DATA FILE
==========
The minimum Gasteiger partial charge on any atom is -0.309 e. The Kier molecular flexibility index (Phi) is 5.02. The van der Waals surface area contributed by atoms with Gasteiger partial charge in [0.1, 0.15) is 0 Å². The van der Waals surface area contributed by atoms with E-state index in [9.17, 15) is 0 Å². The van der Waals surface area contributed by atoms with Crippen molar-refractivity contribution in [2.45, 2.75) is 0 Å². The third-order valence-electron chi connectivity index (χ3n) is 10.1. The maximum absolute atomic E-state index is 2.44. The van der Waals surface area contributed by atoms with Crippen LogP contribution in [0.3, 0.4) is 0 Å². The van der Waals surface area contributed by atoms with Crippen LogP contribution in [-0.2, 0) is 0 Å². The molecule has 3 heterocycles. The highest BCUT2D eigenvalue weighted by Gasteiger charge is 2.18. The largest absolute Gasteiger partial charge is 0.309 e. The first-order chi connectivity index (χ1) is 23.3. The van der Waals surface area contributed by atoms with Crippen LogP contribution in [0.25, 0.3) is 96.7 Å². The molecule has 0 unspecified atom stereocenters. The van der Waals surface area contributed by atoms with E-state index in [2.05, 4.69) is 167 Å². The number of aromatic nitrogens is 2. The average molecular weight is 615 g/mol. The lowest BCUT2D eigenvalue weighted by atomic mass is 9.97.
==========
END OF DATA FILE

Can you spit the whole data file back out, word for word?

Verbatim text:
The minimum Gasteiger partial charge on any atom is -0.309 e. The Kier molecular flexibility index (Phi) is 5.02. The van der Waals surface area contributed by atoms with Gasteiger partial charge in [0.1, 0.15) is 0 Å². The van der Waals surface area contributed by atoms with E-state index in [9.17, 15) is 0 Å². The van der Waals surface area contributed by atoms with Crippen molar-refractivity contribution in [2.45, 2.75) is 0 Å². The third-order valence-electron chi connectivity index (χ3n) is 10.1. The maximum absolute atomic E-state index is 2.44. The van der Waals surface area contributed by atoms with Crippen LogP contribution in [0.3, 0.4) is 0 Å². The van der Waals surface area contributed by atoms with Crippen LogP contribution in [-0.2, 0) is 0 Å². The molecule has 3 heterocycles. The highest BCUT2D eigenvalue weighted by Gasteiger charge is 2.18. The largest absolute Gasteiger partial charge is 0.309 e. The first-order chi connectivity index (χ1) is 23.3. The van der Waals surface area contributed by atoms with Crippen LogP contribution in [0.25, 0.3) is 96.7 Å². The molecule has 0 unspecified atom stereocenters. The van der Waals surface area contributed by atoms with E-state index in [2.05, 4.69) is 167 Å². The number of aromatic nitrogens is 2. The average molecular weight is 615 g/mol. The lowest BCUT2D eigenvalue weighted by atomic mass is 9.97.